Alice Howland is proud of the life she worked so hard to build. At fifty years old, she’s a cognitive psychology professor at Harvard and a world-renowned expert in linguistics with a successful husband and three grown children. When she becomes increasingly disoriented and forgetful, a tragic diagnosis changes her life—and her relationship with her family and the world—forever. As she struggles to cope with Alzheimer’s, she learns that her worth is comprised of far more than her ability to remember.
The Memory Palace by Mira Bartok
In the tradition of The Glass Castle, two sisters confront schizophrenia in this poignant literary memoir about family and mental illness. Through stunning prose and original art, The Memory Palace captures the love between mother and daughter, the complex meaning of truth, and family’s capacity for forgiveness
The Swans of Fifth Avenue by Melanie Benjamin
When Truman Capote gains access to New York high society, he builds an unlikely friendship with socialite Babe Paley.
Of all the glamorous stars of New York high society, none blazes brighter than Babe Paley and her friends, the alluring socialite Swans. But beneath this elegantly composed exterior dwells a passionate woman, desperately longing for true love and connection. Enter Truman Capote. Through Babe, Truman gains unparalleled access to the scandal and gossip of Babe’s powerful circle. Babe never imagines the destruction Truman will leave in his wake– even when the stories aren’t his to tell.
The Woman in Cabin 10 by Ruth Ware
In this tightly wound, enthralling story reminiscent of Agatha Christie’s works, Lo Blacklock, a journalist who writes for a travel magazine, has just been given the assignment of a lifetime: a week on a luxury cruise with only a handful of cabins. The sky is clear, the waters calm, and the veneered, select guests jovial as the exclusive cruise ship, the Aurora, begins her voyage in the picturesque North Sea. At first, Lo’s stay is nothing but pleasant: the cabins are plush, the dinner parties are sparkling, and the guests are elegant. But as the week wears on, frigid winds whip the deck, gray skies fall, and Lo witnesses what she can only describe as a dark and terrifying nightmare: a woman being thrown overboard.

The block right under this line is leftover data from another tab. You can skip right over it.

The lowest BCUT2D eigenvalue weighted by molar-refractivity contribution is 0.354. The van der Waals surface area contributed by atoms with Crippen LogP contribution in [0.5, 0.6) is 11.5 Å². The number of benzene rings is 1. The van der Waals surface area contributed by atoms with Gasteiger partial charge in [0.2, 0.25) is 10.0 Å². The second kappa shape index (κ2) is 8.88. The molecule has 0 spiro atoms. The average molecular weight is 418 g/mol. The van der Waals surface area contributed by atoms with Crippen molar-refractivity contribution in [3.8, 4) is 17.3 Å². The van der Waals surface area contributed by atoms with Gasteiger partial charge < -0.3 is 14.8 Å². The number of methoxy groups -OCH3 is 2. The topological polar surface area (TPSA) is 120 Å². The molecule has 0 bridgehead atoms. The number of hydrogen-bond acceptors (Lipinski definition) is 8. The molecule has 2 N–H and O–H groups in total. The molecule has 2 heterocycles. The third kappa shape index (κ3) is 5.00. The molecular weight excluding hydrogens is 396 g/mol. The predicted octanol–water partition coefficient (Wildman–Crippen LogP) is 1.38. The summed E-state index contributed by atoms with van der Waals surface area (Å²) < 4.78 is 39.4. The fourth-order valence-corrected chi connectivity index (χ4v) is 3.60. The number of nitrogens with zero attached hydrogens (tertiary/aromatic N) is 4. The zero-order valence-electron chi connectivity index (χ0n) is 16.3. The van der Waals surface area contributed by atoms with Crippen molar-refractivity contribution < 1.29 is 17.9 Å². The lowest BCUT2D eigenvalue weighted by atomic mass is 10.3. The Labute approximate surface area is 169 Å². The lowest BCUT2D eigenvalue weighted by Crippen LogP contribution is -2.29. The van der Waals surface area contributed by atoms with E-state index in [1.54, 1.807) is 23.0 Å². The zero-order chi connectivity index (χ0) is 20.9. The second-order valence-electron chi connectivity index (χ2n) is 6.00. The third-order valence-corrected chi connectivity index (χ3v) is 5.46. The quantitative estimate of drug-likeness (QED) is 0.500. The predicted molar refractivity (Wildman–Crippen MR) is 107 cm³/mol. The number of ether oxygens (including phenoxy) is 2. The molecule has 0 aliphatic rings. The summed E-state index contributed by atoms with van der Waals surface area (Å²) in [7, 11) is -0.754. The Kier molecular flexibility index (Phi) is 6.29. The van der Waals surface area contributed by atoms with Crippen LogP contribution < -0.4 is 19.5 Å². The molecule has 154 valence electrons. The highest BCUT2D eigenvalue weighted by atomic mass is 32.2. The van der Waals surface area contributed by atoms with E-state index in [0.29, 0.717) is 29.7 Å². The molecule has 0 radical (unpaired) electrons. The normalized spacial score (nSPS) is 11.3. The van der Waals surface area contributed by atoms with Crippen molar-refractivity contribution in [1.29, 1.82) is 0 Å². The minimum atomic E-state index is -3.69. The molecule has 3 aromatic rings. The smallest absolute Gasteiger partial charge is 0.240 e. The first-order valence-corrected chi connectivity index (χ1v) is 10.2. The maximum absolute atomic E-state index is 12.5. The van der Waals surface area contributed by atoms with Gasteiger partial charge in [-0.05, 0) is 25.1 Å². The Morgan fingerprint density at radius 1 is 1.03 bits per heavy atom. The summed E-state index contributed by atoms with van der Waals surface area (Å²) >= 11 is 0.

What She Knew by Gilly Macmillan
Rachel Jenner is walking in a Bristol park with her eight-year-old son Ben when he asks if he can run ahead. It’s an ordinary request on an ordinary Sunday afternoon, and Rachel has no reason to worry–until Ben vanishes. Police are called, search parties go out, and Rachel, already insecure after her recent divorce, feels herself coming undone. As hours and then days pass without a sign of Ben, everyone who knew him is called into question, from Rachel’s newly married ex-husband to her mother-of-the-year sister.
When Breath Becomes Air by Paul Kalanithi
A profoundly moving, exquisitely observed memoir by a young neurosurgeon faced with a terminal cancer diagnosis who attempts to answer the question, What makes a life worth living? At the age of thirty-six, on the verge of completing a decade’s worth of training as a neurosurgeon, Paul Kalanithi was diagnosed with stage IV lung cancer.
What makes life worth living in the face of death? What do you do when the future, no longer a ladder toward your goals in life, flattens out into a perpetual present? What does it mean to have a child, to nurture a new life as another fades away? These are some of the questions Kalanithi wrestles with in this profoundly moving, exquisitely observed memoir.